Based on the evidence found, it was concluded that Tesco had not made any direct requirement to its suppliers to make payments for slotting allocation. However, there were indicia that Tesco could have made indirect requirements to suppliers to secure better positioning on shelves. This happened for instance, because Tesco made “investment” requests in exchange for giving suppliers a more favourable deal or because Tesco received sums of money in exchange for category captaincy (i.e.: the right to manage a category of goods for the supermarket chain) or participation in a range review. These indirect requirements, however, were not made to Tesco’s private labels suppliers.

The adjudicator found that these indirect requirements may circumvent the Code and have a negative effect on competition among suppliers. Despite this finding, the Adjudicator decided to continue with further investigation to determine whether such indirect requirements could have the same effect as “naked slotting allowances” and, thus, be in breach of Paragraph 12.

Enforcing the decision

Despite finding that Tesco had engaged in a “serious breach” of Paragraphs 5 and 2 of the Code, the Adjudicator did not impose a financial sanction. This was because the that granted powers to imposed fines was issued following the initiation of the investigation and after the relevant period.

Instead, the Adjudicator made five recommendations to Tesco to address payment delays and to prevent future repetitions of non-compliance with the prohibition. These recommendations are:

  • Money owed to suppliers for goods supplied must be paid in accordance with the terms for payment agreed between Tesco and the supplier.
  • Tesco must not make unilateral deductions.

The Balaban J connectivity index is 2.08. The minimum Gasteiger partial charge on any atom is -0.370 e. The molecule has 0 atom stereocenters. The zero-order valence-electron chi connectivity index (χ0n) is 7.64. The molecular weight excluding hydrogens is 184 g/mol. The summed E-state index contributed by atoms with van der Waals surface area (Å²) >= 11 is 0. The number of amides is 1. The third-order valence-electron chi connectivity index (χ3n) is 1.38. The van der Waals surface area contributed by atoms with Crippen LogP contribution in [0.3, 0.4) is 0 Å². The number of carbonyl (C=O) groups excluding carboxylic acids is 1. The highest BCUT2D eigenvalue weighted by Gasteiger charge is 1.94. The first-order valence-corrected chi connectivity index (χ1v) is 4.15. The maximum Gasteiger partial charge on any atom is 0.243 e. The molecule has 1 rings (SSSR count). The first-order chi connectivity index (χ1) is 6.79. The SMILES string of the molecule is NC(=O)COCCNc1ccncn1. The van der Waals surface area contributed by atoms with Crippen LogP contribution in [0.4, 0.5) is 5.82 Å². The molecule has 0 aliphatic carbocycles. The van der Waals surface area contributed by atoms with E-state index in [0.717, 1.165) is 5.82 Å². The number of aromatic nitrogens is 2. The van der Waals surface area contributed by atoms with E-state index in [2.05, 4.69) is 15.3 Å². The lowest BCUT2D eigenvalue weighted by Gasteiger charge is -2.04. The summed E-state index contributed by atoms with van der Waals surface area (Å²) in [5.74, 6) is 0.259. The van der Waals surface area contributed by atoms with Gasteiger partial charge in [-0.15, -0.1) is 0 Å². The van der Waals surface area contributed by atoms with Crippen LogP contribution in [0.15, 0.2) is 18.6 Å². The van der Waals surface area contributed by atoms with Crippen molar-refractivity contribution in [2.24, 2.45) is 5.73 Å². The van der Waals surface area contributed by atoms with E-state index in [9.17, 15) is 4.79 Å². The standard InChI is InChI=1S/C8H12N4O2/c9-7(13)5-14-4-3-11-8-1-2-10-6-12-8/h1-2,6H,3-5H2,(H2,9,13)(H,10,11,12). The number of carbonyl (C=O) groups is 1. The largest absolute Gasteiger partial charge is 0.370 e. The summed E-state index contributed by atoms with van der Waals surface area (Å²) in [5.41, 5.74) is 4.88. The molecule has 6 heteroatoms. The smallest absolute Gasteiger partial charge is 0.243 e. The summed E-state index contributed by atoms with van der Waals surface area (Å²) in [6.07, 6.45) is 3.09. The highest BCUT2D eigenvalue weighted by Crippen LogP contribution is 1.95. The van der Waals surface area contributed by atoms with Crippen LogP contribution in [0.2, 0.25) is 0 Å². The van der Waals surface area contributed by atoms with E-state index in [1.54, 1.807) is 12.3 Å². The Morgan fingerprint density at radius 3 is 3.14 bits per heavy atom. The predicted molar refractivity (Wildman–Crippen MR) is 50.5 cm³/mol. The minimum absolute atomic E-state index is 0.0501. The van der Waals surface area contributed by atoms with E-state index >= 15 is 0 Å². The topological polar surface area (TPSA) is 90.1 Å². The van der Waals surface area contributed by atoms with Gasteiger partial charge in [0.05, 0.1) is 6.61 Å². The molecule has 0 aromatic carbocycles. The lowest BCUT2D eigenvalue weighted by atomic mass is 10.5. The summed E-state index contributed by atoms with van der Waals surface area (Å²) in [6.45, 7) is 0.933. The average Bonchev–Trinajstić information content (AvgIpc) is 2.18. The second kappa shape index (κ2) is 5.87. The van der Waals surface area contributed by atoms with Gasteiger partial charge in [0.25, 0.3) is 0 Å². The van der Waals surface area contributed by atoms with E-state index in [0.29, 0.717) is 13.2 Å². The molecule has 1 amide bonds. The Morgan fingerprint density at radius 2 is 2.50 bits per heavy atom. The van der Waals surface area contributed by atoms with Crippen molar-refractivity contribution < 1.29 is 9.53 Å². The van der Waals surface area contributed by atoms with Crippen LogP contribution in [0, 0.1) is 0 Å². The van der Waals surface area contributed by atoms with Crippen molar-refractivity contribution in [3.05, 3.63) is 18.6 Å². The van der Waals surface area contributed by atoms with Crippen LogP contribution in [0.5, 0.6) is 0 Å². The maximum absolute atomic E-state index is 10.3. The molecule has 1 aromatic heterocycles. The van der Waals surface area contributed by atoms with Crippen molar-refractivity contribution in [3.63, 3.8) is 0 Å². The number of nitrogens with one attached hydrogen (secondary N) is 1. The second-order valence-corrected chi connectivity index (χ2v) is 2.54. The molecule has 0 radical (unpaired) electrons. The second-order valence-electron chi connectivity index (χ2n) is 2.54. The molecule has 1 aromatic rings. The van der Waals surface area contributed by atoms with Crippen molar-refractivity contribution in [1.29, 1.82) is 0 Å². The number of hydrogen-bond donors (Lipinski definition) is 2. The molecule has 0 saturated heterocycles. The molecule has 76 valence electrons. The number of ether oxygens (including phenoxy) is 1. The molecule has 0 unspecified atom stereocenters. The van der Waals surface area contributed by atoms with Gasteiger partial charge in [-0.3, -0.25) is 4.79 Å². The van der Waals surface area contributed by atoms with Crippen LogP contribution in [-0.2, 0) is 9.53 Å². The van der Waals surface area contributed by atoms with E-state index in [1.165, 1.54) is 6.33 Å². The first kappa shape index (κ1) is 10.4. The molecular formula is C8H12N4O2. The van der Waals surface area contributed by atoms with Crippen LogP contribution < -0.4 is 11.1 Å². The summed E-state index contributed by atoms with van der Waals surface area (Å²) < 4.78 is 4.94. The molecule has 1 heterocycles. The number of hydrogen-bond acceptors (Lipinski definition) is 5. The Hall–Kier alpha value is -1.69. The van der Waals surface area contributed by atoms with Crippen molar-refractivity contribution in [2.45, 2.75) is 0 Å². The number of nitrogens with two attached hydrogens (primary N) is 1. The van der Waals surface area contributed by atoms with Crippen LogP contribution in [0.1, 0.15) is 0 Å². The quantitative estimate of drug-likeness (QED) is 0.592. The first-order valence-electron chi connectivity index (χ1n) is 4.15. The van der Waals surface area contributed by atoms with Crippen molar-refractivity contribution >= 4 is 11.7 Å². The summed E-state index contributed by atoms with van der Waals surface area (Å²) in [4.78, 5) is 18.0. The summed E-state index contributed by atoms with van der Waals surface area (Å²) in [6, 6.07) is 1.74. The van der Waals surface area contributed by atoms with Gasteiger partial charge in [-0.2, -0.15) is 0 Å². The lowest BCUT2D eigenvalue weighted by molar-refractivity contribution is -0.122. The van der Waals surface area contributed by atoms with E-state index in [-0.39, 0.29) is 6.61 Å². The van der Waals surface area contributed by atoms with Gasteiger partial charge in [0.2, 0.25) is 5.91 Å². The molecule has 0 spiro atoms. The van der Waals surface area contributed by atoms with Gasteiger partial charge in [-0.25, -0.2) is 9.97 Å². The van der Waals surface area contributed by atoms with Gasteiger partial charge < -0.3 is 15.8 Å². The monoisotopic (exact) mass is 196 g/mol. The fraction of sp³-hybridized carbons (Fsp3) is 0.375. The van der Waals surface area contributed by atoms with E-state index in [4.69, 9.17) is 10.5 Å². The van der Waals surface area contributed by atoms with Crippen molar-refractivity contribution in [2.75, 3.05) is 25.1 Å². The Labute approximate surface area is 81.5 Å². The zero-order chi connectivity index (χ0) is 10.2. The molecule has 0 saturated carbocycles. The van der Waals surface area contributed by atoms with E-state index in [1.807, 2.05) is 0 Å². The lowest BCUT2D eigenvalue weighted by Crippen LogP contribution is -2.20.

• Data input errors identified by suppliers must be resolved promptly.
  • Tesco must provide transparency and clarity in its dealings with suppliers.
  • Tesco finance teams and buyers must be trained in the findings from this investigation.

What’s to come?

This first case by the Code Adjudicator certainly will not be the last one. This thorough investigation, in my view, goes beyond a reprimand to Tesco; it sends a “last warning” to other supermarket chains to take the Code seriously and the consequences pursuant to its breach. Perhaps, the next investigation will impose financial sanctions and court cases are likely to follow.

Furthermore, by issuing these recommendations the Adjudicator also sends a signal to all other supermarket retailers to adjust their payment patterns accordingly – even if they have not entered into cases of payment delays – to avoid future denounces by displeased suppliers. Hence, these “recommendations” by the Adjudicator will have a strong impact in shaping and regulating purchasing practices in the food retailing markets in the future.

However, two other issues remain. Firstly, how realistic is it to expect complaints from suppliers if they are dependent on the powerful buyers? Practice shows (in and outside the UK) that even if Codes of Conduct are implemented, suppliers do not regularly submit complains before the competent authorities. A reasonable explanation for this is that they might be unwilling to report abusive purchasing practices for fear of retaliation by a powerful customer that may decide not to purchase from them any longer. If this is indeed the case, then the Adjudicator would need to take a more proactive approach by initiating investigations ex-officio and not waiting for self-reports by large firms.

Secondly, and in particular for self-reporting cases, is the imposition of fines the correct approach? In my view, a soft enforcement approach imposing behavioral remedies and sufficient publicity of the decision will be deterrent enough for the retailer in question and other market players. I prefer this softer approach for several reasons: the lack of fines will incentivize retailers to self-report possible breaches to the Code; making the decision public will have an impact in the retailer’s goodwill and, thus, customers’ preferences when shopping food; and the imposition of fines may backfire as food retailers might be tempted to recoup their losses by either tightening their purchasing practices or increasing end consumer’s prices. However, for very serious cases, or if the soft approach proves to be insufficient, then fines might be required.